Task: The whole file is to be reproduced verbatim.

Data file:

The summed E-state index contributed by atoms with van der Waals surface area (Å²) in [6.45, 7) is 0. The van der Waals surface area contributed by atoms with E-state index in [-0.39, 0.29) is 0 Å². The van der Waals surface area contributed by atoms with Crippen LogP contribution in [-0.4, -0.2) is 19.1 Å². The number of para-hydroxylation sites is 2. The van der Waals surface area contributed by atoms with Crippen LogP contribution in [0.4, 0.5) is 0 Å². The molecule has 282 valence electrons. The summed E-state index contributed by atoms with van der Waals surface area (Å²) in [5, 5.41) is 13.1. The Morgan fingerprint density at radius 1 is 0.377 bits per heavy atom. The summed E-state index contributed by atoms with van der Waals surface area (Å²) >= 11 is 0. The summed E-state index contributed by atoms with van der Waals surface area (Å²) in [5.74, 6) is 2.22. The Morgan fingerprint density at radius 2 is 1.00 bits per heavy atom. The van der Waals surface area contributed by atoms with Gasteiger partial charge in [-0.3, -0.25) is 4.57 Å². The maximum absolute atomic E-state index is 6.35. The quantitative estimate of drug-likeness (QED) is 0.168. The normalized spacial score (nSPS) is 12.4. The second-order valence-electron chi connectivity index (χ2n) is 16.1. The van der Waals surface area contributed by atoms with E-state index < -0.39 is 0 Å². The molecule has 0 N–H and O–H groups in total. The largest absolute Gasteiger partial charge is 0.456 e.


The summed E-state index contributed by atoms with van der Waals surface area (Å²) in [6.45, 7) is 0. The van der Waals surface area contributed by atoms with E-state index in [-0.39, 0.29) is 0 Å². The van der Waals surface area contributed by atoms with Crippen LogP contribution in [-0.4, -0.2) is 19.1 Å². The number of para-hydroxylation sites is 2. The van der Waals surface area contributed by atoms with Crippen LogP contribution in [0.4, 0.5) is 0 Å². The molecule has 282 valence electrons. The summed E-state index contributed by atoms with van der Waals surface area (Å²) in [5, 5.41) is 13.1. The Morgan fingerprint density at radius 1 is 0.377 bits per heavy atom. The summed E-state index contributed by atoms with van der Waals surface area (Å²) >= 11 is 0. The summed E-state index contributed by atoms with van der Waals surface area (Å²) in [5.74, 6) is 2.22. The Morgan fingerprint density at radius 2 is 1.00 bits per heavy atom. The van der Waals surface area contributed by atoms with Gasteiger partial charge in [-0.3, -0.25) is 4.57 Å². The maximum absolute atomic E-state index is 6.35. The quantitative estimate of drug-likeness (QED) is 0.168. The normalized spacial score (nSPS) is 12.4. The second-order valence-electron chi connectivity index (χ2n) is 16.1. The van der Waals surface area contributed by atoms with E-state index < -0.39 is 0 Å². The molecule has 0 N–H and O–H groups in total. The largest absolute Gasteiger partial charge is 0.456 e.